Kiwi telco Spark has had an application to incorporate Huawei’s radio access network (RAN) equipment in its 5G infrastructure plans slapped down over security concerns.
The Government Communications Security Bureau (GCSB) has quoted the Telecommunications Interception Capability and Security Act (TICSA) as the grounds for rejecting Spark’s application to include Huawei equipment in its 5G infrastructure, suggesting this might be another country which will be shutting the door completely to Huawei.
“The Director-General has informed Spark today that he considers Spark’s proposal to use Huawei 5G equipment in Spark’s planned 5G RAN would, if implemented, raise significant national security risks,” Spark said in a statement. “Spark has not yet had an opportunity to review the detailed reasoning behind the Director-General’s decision. Following our review, Spark will consider what further steps, if any, it will take.”
“As per Spark New Zealand’s statement today, I can confirm the GCSB under its TICSA responsibilities, has recently undertaken an assessment of a notification from Spark,” said Director-General of GCSB, Andrew Hampton. “I have informed Spark that a significant network security risk was identified. As there is an ongoing regulatory process I will not be commenting further at this stage. The GCSB treats all notifications it receives as commercially sensitive.”
Details on the GCSB’s specific reasoning is absent for the moment, though this will emerge in the coming weeks. Either Spark will make a fuss over the situation, Huawei will hit back or someone will leak the documents on the internet. It’ll only be a matter of time, though Spark has reiterated the decision will not impact its plans to launch 5G services in New Zealand by mid-2020.
Unfortunately for Huawei, this looks like it will be another country where it will be banned from the 5G bonanza.
The anti-China rhetoric was of course started in the US, where both Huawei and ZTE has been effectively banned from any meaningful contracts, though Australia quickly followed suit. South Korea was the next domino to fall, though the operators simply omitted Huawei from the preferred suppliers list as opposed to a ban. New Zealand is the next country to join, though this is unlikely to be the last story we write of this nature.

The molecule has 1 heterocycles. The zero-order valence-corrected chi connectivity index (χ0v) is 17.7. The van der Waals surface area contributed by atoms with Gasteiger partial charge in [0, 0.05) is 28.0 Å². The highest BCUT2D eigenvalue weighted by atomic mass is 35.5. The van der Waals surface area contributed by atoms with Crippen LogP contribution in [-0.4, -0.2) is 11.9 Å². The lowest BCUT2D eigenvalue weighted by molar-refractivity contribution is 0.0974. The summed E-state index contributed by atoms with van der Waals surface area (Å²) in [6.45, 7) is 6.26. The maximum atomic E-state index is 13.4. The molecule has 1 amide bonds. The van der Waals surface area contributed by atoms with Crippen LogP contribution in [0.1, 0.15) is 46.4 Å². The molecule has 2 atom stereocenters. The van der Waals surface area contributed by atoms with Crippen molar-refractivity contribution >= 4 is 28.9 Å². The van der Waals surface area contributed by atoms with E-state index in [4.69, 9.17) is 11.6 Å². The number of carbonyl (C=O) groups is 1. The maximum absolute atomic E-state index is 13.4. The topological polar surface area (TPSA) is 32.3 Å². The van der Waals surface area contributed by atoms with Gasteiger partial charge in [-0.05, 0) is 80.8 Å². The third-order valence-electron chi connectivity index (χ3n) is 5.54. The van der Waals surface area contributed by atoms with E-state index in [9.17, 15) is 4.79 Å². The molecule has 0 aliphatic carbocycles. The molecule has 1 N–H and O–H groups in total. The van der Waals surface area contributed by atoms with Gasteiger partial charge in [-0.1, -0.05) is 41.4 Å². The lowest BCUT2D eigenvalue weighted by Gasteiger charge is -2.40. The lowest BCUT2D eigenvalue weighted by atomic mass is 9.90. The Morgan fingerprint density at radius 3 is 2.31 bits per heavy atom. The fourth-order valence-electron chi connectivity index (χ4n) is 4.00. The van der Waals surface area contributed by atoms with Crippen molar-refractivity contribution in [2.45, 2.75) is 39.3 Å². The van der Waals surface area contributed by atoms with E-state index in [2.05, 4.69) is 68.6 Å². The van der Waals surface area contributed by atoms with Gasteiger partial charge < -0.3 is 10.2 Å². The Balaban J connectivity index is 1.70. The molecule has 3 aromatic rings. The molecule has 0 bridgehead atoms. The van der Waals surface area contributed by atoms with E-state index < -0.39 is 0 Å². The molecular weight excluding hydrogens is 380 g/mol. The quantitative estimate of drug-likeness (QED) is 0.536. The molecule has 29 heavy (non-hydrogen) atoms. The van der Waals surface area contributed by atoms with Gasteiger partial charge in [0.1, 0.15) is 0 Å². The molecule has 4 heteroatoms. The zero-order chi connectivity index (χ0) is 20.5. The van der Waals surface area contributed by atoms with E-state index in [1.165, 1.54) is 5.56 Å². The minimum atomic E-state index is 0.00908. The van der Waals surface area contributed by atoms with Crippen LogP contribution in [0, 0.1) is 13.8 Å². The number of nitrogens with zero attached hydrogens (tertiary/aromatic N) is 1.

With trade discussions between the US and China continuing, President Trump has been ramping up the pressure on his counterpart in Beijing. Not only have more tariffs been threatened, with potential collateral damage to Apple, it has been rumoured Trump has been whispering in the ears of allies, attempting to convince them to ban Huawei and ZTE from operating within their borders. It seems the repetitive whispers managed to convince the Kiwis.
There are of course a few countries which will resist the calls to ban Huawei, the UK is an example which seems overly invested in the vendor and would have too much to lose through any ban, though the dominos are lined up and beginning to fall. The political and economic power of the US does make it an influential voice in the global community, which will certainly be a worry for the Chinese vendor. On the other side, Nokia, Ericsson and Samsung will be pleased with the way the conversation is developing.